Arcade fans should be thoroughly familiar with the action in Heavy Barrel, since the coin-op version of the game made it to the top-five listing for several months. For new players, there's a demo mode that takes a pair of heroes as far as a bridge outside the fortress walls, battling all the way. After that, commandos, you're on your own!

There is more to Heavy Barrel than shooting action. The game incorporates strategic elements, plus a puzzle that must be solved before the goal can be reached. A variety of weapons are available, usually left behind by deceased terrorists, but the one weapon that offers any chance of success, the heavy barrel itself, is hidden in pieces within the fortress.

The puzzle lies in locating all the pieces. They're stored in lockers, and the commando must collect keys to open the lockers, then find a place to store and assemble the superweapon. It's overwhelming power may be used for a maximum of 99 seconds for further demolition of terrorists and penetration into the depths of the fortress. But cheer up, once that heavy barrel is depleted, another can be collected and assembled.

In addition to the big gun that gave the game its name there are also automatic weapons such as the gruesome grinder and doomsday grenades. If those aren't enough to keep the gamer alert, there are some exceptionally annoying vermin - poisonous insects whose bites bring instant death.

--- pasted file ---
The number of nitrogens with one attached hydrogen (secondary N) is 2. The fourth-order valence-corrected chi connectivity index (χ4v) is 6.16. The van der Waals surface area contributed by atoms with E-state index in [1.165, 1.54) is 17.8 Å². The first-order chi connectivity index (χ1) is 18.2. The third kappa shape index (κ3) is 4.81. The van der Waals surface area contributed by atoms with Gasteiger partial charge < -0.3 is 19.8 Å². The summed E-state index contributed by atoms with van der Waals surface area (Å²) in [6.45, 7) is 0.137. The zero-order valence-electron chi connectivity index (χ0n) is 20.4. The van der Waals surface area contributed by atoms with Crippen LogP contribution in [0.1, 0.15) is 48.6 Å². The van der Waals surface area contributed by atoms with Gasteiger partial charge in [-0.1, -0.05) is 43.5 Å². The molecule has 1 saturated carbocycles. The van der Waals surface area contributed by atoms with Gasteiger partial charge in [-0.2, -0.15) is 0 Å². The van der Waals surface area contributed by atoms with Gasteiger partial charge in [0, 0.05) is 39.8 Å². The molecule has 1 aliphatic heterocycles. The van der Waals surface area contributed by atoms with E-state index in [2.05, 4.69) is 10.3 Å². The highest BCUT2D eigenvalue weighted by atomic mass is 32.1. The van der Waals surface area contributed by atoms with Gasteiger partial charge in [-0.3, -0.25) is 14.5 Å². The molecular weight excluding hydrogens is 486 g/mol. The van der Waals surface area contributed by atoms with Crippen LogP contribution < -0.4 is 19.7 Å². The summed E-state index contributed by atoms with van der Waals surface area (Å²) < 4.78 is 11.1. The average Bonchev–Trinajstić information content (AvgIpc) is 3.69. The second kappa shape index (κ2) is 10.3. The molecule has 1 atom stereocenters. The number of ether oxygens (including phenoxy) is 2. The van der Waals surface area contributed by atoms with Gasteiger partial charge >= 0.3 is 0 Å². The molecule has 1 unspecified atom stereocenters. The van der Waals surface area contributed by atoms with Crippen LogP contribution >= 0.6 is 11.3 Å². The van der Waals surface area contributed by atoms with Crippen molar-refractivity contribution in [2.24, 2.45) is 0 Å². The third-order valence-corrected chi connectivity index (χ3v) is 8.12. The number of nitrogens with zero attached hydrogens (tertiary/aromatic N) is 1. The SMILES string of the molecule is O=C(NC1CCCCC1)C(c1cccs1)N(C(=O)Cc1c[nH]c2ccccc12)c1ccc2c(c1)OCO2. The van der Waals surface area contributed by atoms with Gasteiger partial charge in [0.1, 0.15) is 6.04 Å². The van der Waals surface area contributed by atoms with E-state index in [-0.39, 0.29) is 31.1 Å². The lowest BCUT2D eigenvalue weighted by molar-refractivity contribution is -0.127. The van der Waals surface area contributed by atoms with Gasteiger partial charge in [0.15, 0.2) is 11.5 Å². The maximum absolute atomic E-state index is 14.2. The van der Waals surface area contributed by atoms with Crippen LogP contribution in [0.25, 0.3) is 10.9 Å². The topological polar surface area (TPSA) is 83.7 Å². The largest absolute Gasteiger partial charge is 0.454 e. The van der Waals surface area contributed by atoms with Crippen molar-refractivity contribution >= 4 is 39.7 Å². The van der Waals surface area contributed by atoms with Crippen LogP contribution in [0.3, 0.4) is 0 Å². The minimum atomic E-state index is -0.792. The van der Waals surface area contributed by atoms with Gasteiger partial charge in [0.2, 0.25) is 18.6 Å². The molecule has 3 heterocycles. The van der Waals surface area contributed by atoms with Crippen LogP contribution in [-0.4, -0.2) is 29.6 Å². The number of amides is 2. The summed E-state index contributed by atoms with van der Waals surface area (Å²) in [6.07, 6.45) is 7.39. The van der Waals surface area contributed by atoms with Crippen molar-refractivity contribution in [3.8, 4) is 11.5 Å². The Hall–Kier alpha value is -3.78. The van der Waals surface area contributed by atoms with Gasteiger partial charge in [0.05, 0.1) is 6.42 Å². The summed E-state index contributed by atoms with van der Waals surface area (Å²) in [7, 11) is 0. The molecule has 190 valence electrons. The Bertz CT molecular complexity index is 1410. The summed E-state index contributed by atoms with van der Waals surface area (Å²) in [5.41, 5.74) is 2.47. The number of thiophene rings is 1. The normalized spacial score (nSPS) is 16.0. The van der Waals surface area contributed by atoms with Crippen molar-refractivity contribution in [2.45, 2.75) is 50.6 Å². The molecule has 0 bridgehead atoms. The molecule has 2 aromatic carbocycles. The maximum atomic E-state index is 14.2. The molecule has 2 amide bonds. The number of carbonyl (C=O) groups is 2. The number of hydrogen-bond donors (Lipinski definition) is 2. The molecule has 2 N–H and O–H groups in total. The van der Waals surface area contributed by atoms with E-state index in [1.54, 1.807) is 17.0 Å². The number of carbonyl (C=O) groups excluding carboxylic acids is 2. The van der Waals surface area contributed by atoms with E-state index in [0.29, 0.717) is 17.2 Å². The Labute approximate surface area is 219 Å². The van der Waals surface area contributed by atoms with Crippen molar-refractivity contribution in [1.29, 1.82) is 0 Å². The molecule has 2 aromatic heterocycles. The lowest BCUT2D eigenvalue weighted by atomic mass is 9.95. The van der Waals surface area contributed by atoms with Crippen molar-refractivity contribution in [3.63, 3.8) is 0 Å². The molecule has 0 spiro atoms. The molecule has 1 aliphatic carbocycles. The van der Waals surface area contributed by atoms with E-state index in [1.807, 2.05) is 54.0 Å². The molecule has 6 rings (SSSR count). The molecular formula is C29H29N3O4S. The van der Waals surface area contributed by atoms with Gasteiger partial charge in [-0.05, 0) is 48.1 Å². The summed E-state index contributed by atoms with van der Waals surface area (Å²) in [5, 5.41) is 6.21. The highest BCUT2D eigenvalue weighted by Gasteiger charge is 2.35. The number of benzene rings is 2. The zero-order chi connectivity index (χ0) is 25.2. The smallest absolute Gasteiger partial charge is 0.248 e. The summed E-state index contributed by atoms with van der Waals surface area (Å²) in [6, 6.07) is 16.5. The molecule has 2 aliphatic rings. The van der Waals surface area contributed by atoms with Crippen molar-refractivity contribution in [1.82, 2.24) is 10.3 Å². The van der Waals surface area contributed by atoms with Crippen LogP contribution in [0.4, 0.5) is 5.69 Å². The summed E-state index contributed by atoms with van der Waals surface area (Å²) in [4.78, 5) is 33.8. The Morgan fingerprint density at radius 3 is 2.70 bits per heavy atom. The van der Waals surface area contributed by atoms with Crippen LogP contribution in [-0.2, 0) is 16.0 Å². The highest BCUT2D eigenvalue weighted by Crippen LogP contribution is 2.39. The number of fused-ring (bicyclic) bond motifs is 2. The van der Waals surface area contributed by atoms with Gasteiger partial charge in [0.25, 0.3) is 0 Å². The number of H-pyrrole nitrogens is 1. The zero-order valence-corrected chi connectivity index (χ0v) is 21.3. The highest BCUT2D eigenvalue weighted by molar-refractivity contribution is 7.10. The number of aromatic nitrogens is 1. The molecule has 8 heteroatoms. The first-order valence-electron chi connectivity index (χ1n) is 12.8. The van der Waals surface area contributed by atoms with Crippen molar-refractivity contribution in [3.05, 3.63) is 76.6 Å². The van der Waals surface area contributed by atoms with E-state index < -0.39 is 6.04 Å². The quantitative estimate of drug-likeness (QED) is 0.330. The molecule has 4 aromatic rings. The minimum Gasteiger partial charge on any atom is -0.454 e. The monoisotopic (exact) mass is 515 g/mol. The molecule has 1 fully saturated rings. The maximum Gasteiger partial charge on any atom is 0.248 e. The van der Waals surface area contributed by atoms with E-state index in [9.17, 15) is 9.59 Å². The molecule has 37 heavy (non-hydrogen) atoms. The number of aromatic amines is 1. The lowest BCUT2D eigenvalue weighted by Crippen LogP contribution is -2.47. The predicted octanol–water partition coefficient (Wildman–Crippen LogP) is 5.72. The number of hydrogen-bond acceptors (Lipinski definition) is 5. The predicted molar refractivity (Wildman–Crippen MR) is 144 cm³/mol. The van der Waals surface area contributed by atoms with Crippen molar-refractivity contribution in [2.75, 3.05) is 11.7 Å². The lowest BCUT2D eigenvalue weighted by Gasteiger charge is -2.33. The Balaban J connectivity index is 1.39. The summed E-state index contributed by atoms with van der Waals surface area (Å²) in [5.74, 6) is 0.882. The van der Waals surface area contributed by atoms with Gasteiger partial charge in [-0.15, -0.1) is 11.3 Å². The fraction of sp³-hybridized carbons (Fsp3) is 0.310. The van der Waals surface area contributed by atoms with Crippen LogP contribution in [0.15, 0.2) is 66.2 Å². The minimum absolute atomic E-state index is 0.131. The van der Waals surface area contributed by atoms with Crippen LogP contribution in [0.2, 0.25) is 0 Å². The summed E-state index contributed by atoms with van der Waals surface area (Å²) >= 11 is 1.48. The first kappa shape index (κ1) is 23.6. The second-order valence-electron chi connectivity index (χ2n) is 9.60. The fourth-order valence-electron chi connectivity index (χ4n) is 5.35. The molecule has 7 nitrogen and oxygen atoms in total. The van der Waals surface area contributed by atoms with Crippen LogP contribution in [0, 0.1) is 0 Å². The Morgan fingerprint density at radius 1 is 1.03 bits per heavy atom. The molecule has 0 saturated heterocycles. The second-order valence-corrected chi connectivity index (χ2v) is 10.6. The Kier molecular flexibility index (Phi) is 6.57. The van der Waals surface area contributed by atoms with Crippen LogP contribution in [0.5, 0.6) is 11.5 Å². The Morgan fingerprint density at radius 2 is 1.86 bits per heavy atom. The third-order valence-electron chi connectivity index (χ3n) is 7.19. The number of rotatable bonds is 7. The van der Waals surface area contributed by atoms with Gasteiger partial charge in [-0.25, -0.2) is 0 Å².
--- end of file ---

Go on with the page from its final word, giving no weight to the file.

Some sense of the origin of this game is shown in the way the participants handle themselves. The terrorists, for example, have a Far Eastern style of sitting down on the ground when not moving. Our hero's death is symbolized by his raising his arms in surrender. Unlike some games, however, he gets to start off his next life from the same point, though under essentially the same fire.

Single players can use either joystick or keyboard control. When two gamers compete, they must decide who gets the stick and who will use the keyboard option.

The graphics show the gallant hero moving through the complex in angled, overhead perspective. Buildings, foliage and other details are well drawn. Sometimes these provide a little cover to shield the warrior. The terrorists face off against our main man in fire fights that require quick reflexes and good aim if the hero is to survive.

Surrounding the centered play area, which occupies about half the screen, is a tangle of pipes and conduits that forms the backdrop for score counters and lives indicators, plus the tallies for keys, ammunition and collected pieces of the big gun. When the weapon is assembled, an on-screen timer tracks the remaining time available.

Heavy Barrel brings little that is new or innovative to the home screen. It follows squarely in the footsteps of other search-and-destroy commando-style games. Fortunately, those are good steps to follow, and Heavy Barrel does a nice job of implementing the assault. This is an exciting style of gaming. As long as there are terrorists to topple and dangers to disburse, compu-commandos will enlist to battle the bullies.

Snapshots and Media

NES/Famicom/Dendy Screenshots